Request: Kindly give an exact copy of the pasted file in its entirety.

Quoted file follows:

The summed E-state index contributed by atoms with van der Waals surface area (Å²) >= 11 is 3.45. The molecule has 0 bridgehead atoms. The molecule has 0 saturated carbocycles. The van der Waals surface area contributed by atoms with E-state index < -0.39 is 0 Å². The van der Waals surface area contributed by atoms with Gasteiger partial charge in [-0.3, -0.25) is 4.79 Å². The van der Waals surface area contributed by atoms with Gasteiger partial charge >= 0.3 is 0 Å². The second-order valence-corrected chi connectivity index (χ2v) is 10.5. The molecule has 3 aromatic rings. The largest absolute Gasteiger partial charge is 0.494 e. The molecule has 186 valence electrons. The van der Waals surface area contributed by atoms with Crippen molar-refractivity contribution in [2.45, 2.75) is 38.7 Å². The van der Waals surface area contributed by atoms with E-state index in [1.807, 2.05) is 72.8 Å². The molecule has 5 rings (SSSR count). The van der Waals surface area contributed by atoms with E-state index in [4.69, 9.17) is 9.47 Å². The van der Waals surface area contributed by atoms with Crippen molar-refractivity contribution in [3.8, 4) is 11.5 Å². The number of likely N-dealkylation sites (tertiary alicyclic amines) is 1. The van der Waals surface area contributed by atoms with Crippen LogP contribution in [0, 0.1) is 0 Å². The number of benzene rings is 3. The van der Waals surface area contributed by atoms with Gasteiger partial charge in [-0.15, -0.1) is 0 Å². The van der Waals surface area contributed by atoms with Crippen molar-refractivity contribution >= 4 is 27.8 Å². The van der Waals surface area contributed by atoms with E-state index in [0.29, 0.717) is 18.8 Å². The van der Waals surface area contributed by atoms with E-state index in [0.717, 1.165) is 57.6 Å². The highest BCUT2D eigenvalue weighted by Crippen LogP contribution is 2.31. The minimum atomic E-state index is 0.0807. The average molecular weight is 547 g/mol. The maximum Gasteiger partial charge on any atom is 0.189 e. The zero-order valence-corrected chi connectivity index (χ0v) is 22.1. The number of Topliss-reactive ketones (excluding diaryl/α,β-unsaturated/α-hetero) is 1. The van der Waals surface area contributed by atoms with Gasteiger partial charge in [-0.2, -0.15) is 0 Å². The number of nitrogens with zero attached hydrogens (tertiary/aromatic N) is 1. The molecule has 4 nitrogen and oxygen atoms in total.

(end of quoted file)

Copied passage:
The summed E-state index contributed by atoms with van der Waals surface area (Å²) >= 11 is 3.45. The molecule has 0 bridgehead atoms. The molecule has 0 saturated carbocycles. The van der Waals surface area contributed by atoms with E-state index < -0.39 is 0 Å². The van der Waals surface area contributed by atoms with Gasteiger partial charge in [-0.3, -0.25) is 4.79 Å². The van der Waals surface area contributed by atoms with Gasteiger partial charge >= 0.3 is 0 Å². The second-order valence-corrected chi connectivity index (χ2v) is 10.5. The molecule has 3 aromatic rings. The largest absolute Gasteiger partial charge is 0.494 e. The molecule has 186 valence electrons. The van der Waals surface area contributed by atoms with Crippen molar-refractivity contribution in [2.45, 2.75) is 38.7 Å². The van der Waals surface area contributed by atoms with E-state index in [1.807, 2.05) is 72.8 Å². The molecule has 5 rings (SSSR count). The van der Waals surface area contributed by atoms with E-state index in [4.69, 9.17) is 9.47 Å². The van der Waals surface area contributed by atoms with Crippen molar-refractivity contribution in [3.8, 4) is 11.5 Å². The number of likely N-dealkylation sites (tertiary alicyclic amines) is 1. The van der Waals surface area contributed by atoms with Crippen LogP contribution in [0, 0.1) is 0 Å². The number of benzene rings is 3. The van der Waals surface area contributed by atoms with Gasteiger partial charge in [-0.15, -0.1) is 0 Å². The van der Waals surface area contributed by atoms with Crippen molar-refractivity contribution >= 4 is 27.8 Å². The van der Waals surface area contributed by atoms with E-state index in [0.29, 0.717) is 18.8 Å². The van der Waals surface area contributed by atoms with E-state index in [0.717, 1.165) is 57.6 Å². The highest BCUT2D eigenvalue weighted by Crippen LogP contribution is 2.31. The minimum atomic E-state index is 0.0807. The average molecular weight is 547 g/mol. The maximum Gasteiger partial charge on any atom is 0.189 e. The zero-order valence-corrected chi connectivity index (χ0v) is 22.1. The number of Topliss-reactive ketones (excluding diaryl/α,β-unsaturated/α-hetero) is 1. The van der Waals surface area contributed by atoms with Gasteiger partial charge in [-0.2, -0.15) is 0 Å². The number of nitrogens with zero attached hydrogens (tertiary/aromatic N) is 1. The molecule has 4 nitrogen and oxygen atoms in total.